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Genetic chimerism is a condition in which a single organism is composed of cells with more than one distinct genotype. Elves inhabit this world, but do not possess magic in this reality. Instead, they are all what can be genetically considered chimeras because they have a strange way of reproducing. When partners decide to conceive, a male must add his genetic material at different intervals throughout several years to the female. Genetic material could come from a single male or various ones with no connection to each other. Through this method, The developing child is slowly "built" with the genetic material of one father, or the makeup of several different fathers.

After enough "material" has been collected, the embryo becomes fully formed and the gestation process can begin. This method led to a lively "trade" in customized child production. Families and clans select and breed for distinctive traits that they consider valuable in political and economic agreements. However, this can be a danger to the Elven race. With clans selecting traits they themselves see as useful, this can lead to bottlenecks and a loss of genes within the species. It would also lead to specialization, which could be detrimental to their effectiveness and survival if their environment changes.

What mechanism can I include to prevent this from happening?

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    $\begingroup$ as long as they have any level of control this is inevitable. $\endgroup$ – John Mar 29 at 18:49
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    $\begingroup$ I don't really see how this lets elves selectively breed any better than humans, unless they can somehow select what genetic material they pass on to their children. There will always be cultural and physical criteria for sexual attraction and reproductive fitness. Are you currently worried that humankind will be reduced a genetically fragile race of tall, beautiful people? $\endgroup$ – Nuclear Wang Mar 31 at 19:32
  • $\begingroup$ What percentage of inherited genetic material comes from the female line? With that in mind, do female elves inherit more matrilineal traits than male elves (ex. Human X-y chromosome size), and vise-versa? $\endgroup$ – Dent7777 Mar 31 at 19:32
  • $\begingroup$ Are there bounds on the selective pressure of the environment on elves (arctic env have different needs than temperate and desert env)? $\endgroup$ – Dent7777 Mar 31 at 19:36
  • $\begingroup$ Are there bounds on the selective influence of society and culture on elves? Is elven society monolithic or fractured, are elven sexual mores and preferences monolithic or fractured? Interesting question btw, I wouldn't ask questions if I didn't think so. $\endgroup$ – Dent7777 Mar 31 at 19:36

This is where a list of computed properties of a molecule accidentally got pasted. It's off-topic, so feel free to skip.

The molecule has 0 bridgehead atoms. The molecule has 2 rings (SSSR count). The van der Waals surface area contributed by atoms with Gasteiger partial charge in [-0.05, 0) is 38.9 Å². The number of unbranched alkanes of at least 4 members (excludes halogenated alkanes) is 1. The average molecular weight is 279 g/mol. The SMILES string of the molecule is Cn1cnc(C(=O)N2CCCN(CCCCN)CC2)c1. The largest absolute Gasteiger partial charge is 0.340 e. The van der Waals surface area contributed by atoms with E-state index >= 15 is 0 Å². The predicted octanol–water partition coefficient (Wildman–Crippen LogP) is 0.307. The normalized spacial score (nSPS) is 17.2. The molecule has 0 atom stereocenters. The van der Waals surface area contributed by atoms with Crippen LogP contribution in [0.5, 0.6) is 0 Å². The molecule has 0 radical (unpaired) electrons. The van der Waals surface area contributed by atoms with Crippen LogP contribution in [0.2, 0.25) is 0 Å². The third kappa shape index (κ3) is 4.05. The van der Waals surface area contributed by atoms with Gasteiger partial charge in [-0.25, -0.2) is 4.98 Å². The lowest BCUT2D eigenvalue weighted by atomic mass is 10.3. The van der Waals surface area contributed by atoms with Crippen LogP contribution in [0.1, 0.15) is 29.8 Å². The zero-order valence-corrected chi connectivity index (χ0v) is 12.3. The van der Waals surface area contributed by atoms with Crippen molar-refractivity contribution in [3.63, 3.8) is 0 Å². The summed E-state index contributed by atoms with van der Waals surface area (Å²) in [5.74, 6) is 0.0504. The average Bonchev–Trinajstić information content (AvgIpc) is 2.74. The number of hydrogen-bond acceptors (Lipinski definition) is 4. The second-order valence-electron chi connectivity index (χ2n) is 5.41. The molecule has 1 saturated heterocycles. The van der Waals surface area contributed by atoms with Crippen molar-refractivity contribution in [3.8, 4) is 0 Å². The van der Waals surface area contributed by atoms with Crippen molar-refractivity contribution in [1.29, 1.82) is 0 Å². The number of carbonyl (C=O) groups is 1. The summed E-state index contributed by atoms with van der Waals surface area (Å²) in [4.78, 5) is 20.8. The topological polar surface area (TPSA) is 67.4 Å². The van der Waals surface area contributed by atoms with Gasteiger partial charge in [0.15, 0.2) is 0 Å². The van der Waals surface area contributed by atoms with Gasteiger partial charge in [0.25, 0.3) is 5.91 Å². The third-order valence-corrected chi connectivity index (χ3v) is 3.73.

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For any sentient species that isn't genetically hidebound to its ways, culture will move faster than genetics. That which is desirable and fashionable for one generation will not be for the next generation. Population preferences will shift, clan bloodlines will rise and fall in desirability, and the inheriting generation may try to push things in entirely different direction.

With it taking multiple years to produce even one child, I'd expect the elves to be evolving toward any particular popular genetic specialization significantly slower than humanity could.

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It looks to me like you've already added the mechanism.

With clans selecting traits they themselves see as useful, this can lead to bottlenecks and a loss of genes within the species. It would also lead to specialization, which could be detrimental to their effectiveness and survival if their environment changes.

So, essentially this is the same issue as inbreeding in humans, with the slight twist that it does have short-term positive effects. However, you can even find instances in which inbreeding did have short term positive effects in humans. They were just political rather than genetic; European royalty for example was rife with it. What happened? Well, eventually the groups that engaged in it mostly died out as the costs accumulated. Groups with strong social stigmas against inbreeding generally did better.

This is a generalized evolutionary solution to most questions of the form "we have a long term negative choice that might have some short term benefits." Social stigmas are randomly allocated, and societies that don't end up with ones that are useful in the long term tend to die out or adopt the useful stigmas.

As long as the deleterious effects accumulate upon themselves while the meritorious ones stay constant, you'll always have a situation where eventually a dead end is hit.

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